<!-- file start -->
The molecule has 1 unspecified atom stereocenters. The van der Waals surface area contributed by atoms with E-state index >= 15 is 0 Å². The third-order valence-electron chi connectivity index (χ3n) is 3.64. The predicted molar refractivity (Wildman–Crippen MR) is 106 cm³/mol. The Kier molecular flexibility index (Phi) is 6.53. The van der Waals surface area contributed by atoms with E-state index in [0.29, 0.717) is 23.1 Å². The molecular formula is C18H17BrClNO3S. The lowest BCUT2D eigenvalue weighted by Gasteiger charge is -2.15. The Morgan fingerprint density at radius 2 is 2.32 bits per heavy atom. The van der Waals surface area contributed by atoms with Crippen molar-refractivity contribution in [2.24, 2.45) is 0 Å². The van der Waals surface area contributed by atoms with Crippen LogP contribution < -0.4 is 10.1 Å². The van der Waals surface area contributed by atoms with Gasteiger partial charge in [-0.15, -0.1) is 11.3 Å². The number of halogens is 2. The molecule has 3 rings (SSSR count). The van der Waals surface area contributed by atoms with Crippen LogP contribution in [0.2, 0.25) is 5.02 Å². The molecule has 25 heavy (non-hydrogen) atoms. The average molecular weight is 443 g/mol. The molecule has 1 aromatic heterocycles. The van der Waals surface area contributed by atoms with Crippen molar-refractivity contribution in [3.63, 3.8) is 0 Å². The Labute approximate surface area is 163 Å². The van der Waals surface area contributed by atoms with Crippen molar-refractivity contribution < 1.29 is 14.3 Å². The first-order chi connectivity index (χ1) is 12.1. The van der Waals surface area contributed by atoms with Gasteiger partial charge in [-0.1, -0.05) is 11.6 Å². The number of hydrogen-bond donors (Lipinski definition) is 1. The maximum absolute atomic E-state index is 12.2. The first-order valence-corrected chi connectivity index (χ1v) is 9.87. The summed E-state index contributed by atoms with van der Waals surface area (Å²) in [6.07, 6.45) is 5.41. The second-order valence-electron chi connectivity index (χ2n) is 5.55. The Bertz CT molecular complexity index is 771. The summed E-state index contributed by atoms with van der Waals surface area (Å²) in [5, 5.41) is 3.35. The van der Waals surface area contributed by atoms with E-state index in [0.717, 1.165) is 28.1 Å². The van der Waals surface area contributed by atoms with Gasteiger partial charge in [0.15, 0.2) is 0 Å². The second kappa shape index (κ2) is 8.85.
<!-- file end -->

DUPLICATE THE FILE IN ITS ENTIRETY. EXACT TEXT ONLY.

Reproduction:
The molecule has 1 unspecified atom stereocenters. The van der Waals surface area contributed by atoms with E-state index >= 15 is 0 Å². The third-order valence-electron chi connectivity index (χ3n) is 3.64. The predicted molar refractivity (Wildman–Crippen MR) is 106 cm³/mol. The Kier molecular flexibility index (Phi) is 6.53. The van der Waals surface area contributed by atoms with E-state index in [0.29, 0.717) is 23.1 Å². The molecular formula is C18H17BrClNO3S. The lowest BCUT2D eigenvalue weighted by Gasteiger charge is -2.15. The Morgan fingerprint density at radius 2 is 2.32 bits per heavy atom. The van der Waals surface area contributed by atoms with Crippen molar-refractivity contribution in [2.24, 2.45) is 0 Å². The van der Waals surface area contributed by atoms with Crippen LogP contribution < -0.4 is 10.1 Å². The van der Waals surface area contributed by atoms with Gasteiger partial charge in [-0.15, -0.1) is 11.3 Å². The number of halogens is 2. The molecule has 3 rings (SSSR count). The van der Waals surface area contributed by atoms with Crippen LogP contribution in [0.2, 0.25) is 5.02 Å². The molecule has 25 heavy (non-hydrogen) atoms. The average molecular weight is 443 g/mol. The molecule has 1 aromatic heterocycles. The van der Waals surface area contributed by atoms with Crippen molar-refractivity contribution in [3.63, 3.8) is 0 Å². The Labute approximate surface area is 163 Å². The van der Waals surface area contributed by atoms with Crippen molar-refractivity contribution < 1.29 is 14.3 Å². The first-order chi connectivity index (χ1) is 12.1. The van der Waals surface area contributed by atoms with Gasteiger partial charge in [-0.1, -0.05) is 11.6 Å². The number of hydrogen-bond donors (Lipinski definition) is 1. The maximum absolute atomic E-state index is 12.2. The first-order valence-corrected chi connectivity index (χ1v) is 9.87. The summed E-state index contributed by atoms with van der Waals surface area (Å²) in [6.07, 6.45) is 5.41. The second-order valence-electron chi connectivity index (χ2n) is 5.55. The Bertz CT molecular complexity index is 771. The summed E-state index contributed by atoms with van der Waals surface area (Å²) in [5, 5.41) is 3.35. The van der Waals surface area contributed by atoms with E-state index in [0.717, 1.165) is 28.1 Å². The van der Waals surface area contributed by atoms with Gasteiger partial charge in [0.15, 0.2) is 0 Å². The second kappa shape index (κ2) is 8.85.